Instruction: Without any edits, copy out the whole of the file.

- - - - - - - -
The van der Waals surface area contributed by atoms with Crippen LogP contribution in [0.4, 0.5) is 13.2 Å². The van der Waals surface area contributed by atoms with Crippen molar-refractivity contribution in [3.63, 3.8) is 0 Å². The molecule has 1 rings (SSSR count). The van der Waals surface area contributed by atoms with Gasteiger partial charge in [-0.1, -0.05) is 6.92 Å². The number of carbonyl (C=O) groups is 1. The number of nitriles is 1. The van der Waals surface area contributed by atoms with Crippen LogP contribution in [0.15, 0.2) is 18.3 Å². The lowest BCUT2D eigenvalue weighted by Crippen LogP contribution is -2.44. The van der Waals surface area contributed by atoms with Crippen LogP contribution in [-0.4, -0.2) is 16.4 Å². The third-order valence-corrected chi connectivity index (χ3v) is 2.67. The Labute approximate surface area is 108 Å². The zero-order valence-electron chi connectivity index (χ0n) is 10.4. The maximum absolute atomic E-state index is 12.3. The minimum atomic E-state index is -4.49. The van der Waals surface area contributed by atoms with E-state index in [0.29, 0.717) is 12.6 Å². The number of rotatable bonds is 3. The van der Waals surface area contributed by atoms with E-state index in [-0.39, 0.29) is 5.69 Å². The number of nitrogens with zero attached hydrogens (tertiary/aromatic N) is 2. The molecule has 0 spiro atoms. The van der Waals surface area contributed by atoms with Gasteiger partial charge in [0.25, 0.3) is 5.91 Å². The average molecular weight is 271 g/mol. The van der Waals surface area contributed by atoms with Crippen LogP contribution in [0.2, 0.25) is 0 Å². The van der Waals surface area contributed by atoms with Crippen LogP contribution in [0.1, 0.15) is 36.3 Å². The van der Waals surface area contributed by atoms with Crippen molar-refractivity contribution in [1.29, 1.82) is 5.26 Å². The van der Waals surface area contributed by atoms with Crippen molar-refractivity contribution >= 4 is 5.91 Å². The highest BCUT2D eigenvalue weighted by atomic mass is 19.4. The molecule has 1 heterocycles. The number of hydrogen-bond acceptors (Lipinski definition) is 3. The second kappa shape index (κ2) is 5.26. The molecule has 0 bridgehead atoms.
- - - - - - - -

The van der Waals surface area contributed by atoms with Crippen LogP contribution in [0.4, 0.5) is 13.2 Å². The van der Waals surface area contributed by atoms with Crippen molar-refractivity contribution in [3.63, 3.8) is 0 Å². The molecule has 1 rings (SSSR count). The van der Waals surface area contributed by atoms with Gasteiger partial charge in [-0.1, -0.05) is 6.92 Å². The number of carbonyl (C=O) groups is 1. The number of nitriles is 1. The van der Waals surface area contributed by atoms with Crippen LogP contribution in [0.15, 0.2) is 18.3 Å². The lowest BCUT2D eigenvalue weighted by Crippen LogP contribution is -2.44. The van der Waals surface area contributed by atoms with Crippen LogP contribution in [-0.4, -0.2) is 16.4 Å². The third-order valence-corrected chi connectivity index (χ3v) is 2.67. The Labute approximate surface area is 108 Å². The zero-order valence-electron chi connectivity index (χ0n) is 10.4. The maximum absolute atomic E-state index is 12.3. The minimum atomic E-state index is -4.49. The van der Waals surface area contributed by atoms with E-state index in [0.29, 0.717) is 12.6 Å². The number of rotatable bonds is 3. The van der Waals surface area contributed by atoms with E-state index in [-0.39, 0.29) is 5.69 Å². The number of nitrogens with zero attached hydrogens (tertiary/aromatic N) is 2. The molecule has 0 spiro atoms. The van der Waals surface area contributed by atoms with Gasteiger partial charge in [0.25, 0.3) is 5.91 Å². The average molecular weight is 271 g/mol. The van der Waals surface area contributed by atoms with Crippen LogP contribution in [0.2, 0.25) is 0 Å². The van der Waals surface area contributed by atoms with Crippen LogP contribution in [0.1, 0.15) is 36.3 Å². The van der Waals surface area contributed by atoms with Crippen molar-refractivity contribution in [1.29, 1.82) is 5.26 Å². The van der Waals surface area contributed by atoms with Crippen molar-refractivity contribution >= 4 is 5.91 Å². The highest BCUT2D eigenvalue weighted by atomic mass is 19.4. The molecule has 1 heterocycles. The number of hydrogen-bond acceptors (Lipinski definition) is 3. The second kappa shape index (κ2) is 5.26. The molecule has 0 bridgehead atoms.